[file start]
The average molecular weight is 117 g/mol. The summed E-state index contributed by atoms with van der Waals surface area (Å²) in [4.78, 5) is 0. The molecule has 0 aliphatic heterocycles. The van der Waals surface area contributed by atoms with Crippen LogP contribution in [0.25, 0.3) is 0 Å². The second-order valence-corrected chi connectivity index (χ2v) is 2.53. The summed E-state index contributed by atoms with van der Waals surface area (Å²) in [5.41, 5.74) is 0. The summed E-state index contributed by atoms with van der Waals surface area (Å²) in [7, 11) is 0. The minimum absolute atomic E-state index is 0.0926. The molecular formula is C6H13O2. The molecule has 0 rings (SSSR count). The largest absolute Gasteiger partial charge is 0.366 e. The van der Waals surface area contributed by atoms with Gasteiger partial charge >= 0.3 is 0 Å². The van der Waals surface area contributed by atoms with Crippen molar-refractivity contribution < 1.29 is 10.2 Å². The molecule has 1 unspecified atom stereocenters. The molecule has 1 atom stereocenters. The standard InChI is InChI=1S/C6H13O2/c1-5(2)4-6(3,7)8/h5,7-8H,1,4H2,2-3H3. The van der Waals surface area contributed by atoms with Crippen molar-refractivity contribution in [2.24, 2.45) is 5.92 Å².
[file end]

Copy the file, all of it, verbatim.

The average molecular weight is 117 g/mol. The summed E-state index contributed by atoms with van der Waals surface area (Å²) in [4.78, 5) is 0. The molecule has 0 aliphatic heterocycles. The van der Waals surface area contributed by atoms with Crippen LogP contribution in [0.25, 0.3) is 0 Å². The second-order valence-corrected chi connectivity index (χ2v) is 2.53. The summed E-state index contributed by atoms with van der Waals surface area (Å²) in [5.41, 5.74) is 0. The summed E-state index contributed by atoms with van der Waals surface area (Å²) in [7, 11) is 0. The minimum absolute atomic E-state index is 0.0926. The molecular formula is C6H13O2. The molecule has 0 rings (SSSR count). The largest absolute Gasteiger partial charge is 0.366 e. The van der Waals surface area contributed by atoms with Gasteiger partial charge >= 0.3 is 0 Å². The van der Waals surface area contributed by atoms with Crippen molar-refractivity contribution < 1.29 is 10.2 Å². The molecule has 1 unspecified atom stereocenters. The molecule has 1 atom stereocenters. The standard InChI is InChI=1S/C6H13O2/c1-5(2)4-6(3,7)8/h5,7-8H,1,4H2,2-3H3. The van der Waals surface area contributed by atoms with Crippen molar-refractivity contribution in [2.24, 2.45) is 5.92 Å².